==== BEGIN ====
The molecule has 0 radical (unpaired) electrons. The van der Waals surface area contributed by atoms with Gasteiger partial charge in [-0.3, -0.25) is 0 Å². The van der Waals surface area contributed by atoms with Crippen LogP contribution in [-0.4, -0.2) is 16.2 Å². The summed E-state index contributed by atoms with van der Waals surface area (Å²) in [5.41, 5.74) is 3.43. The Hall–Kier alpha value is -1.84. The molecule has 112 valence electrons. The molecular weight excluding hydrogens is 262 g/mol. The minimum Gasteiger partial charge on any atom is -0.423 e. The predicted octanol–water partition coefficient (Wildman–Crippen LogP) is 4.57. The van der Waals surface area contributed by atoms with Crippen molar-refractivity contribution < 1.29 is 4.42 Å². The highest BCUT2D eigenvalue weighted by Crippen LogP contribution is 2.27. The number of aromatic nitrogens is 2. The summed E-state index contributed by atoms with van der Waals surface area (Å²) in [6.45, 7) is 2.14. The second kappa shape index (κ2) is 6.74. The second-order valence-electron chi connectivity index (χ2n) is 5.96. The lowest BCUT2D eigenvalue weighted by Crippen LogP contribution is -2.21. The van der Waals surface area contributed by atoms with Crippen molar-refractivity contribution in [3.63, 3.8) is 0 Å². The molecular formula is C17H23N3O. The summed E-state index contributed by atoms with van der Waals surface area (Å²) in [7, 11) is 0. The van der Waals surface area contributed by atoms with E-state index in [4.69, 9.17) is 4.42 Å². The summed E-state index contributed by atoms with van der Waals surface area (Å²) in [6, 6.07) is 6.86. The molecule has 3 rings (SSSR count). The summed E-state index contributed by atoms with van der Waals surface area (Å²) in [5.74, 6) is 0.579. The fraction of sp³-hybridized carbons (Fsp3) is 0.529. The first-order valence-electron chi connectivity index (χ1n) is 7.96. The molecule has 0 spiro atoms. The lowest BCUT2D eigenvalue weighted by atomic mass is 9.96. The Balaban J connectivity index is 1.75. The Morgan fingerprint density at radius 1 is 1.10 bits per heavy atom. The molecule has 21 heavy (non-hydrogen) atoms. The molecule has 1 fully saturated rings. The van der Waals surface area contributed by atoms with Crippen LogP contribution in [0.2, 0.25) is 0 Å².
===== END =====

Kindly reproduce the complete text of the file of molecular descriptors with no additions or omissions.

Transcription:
The molecule has 0 radical (unpaired) electrons. The van der Waals surface area contributed by atoms with Gasteiger partial charge in [-0.3, -0.25) is 0 Å². The van der Waals surface area contributed by atoms with Crippen LogP contribution in [-0.4, -0.2) is 16.2 Å². The summed E-state index contributed by atoms with van der Waals surface area (Å²) in [5.41, 5.74) is 3.43. The Hall–Kier alpha value is -1.84. The molecule has 112 valence electrons. The molecular weight excluding hydrogens is 262 g/mol. The minimum Gasteiger partial charge on any atom is -0.423 e. The predicted octanol–water partition coefficient (Wildman–Crippen LogP) is 4.57. The van der Waals surface area contributed by atoms with Crippen molar-refractivity contribution < 1.29 is 4.42 Å². The highest BCUT2D eigenvalue weighted by Crippen LogP contribution is 2.27. The number of aromatic nitrogens is 2. The summed E-state index contributed by atoms with van der Waals surface area (Å²) in [6.45, 7) is 2.14. The second kappa shape index (κ2) is 6.74. The second-order valence-electron chi connectivity index (χ2n) is 5.96. The lowest BCUT2D eigenvalue weighted by Crippen LogP contribution is -2.21. The van der Waals surface area contributed by atoms with Crippen molar-refractivity contribution in [3.63, 3.8) is 0 Å². The molecular formula is C17H23N3O. The summed E-state index contributed by atoms with van der Waals surface area (Å²) in [7, 11) is 0. The van der Waals surface area contributed by atoms with E-state index in [4.69, 9.17) is 4.42 Å². The summed E-state index contributed by atoms with van der Waals surface area (Å²) in [6, 6.07) is 6.86. The molecule has 3 rings (SSSR count). The summed E-state index contributed by atoms with van der Waals surface area (Å²) in [5.74, 6) is 0.579. The fraction of sp³-hybridized carbons (Fsp3) is 0.529. The first-order valence-electron chi connectivity index (χ1n) is 7.96. The molecule has 0 spiro atoms. The lowest BCUT2D eigenvalue weighted by atomic mass is 9.96. The Balaban J connectivity index is 1.75. The Morgan fingerprint density at radius 1 is 1.10 bits per heavy atom. The molecule has 21 heavy (non-hydrogen) atoms. The molecule has 1 fully saturated rings. The van der Waals surface area contributed by atoms with Crippen LogP contribution in [0.2, 0.25) is 0 Å².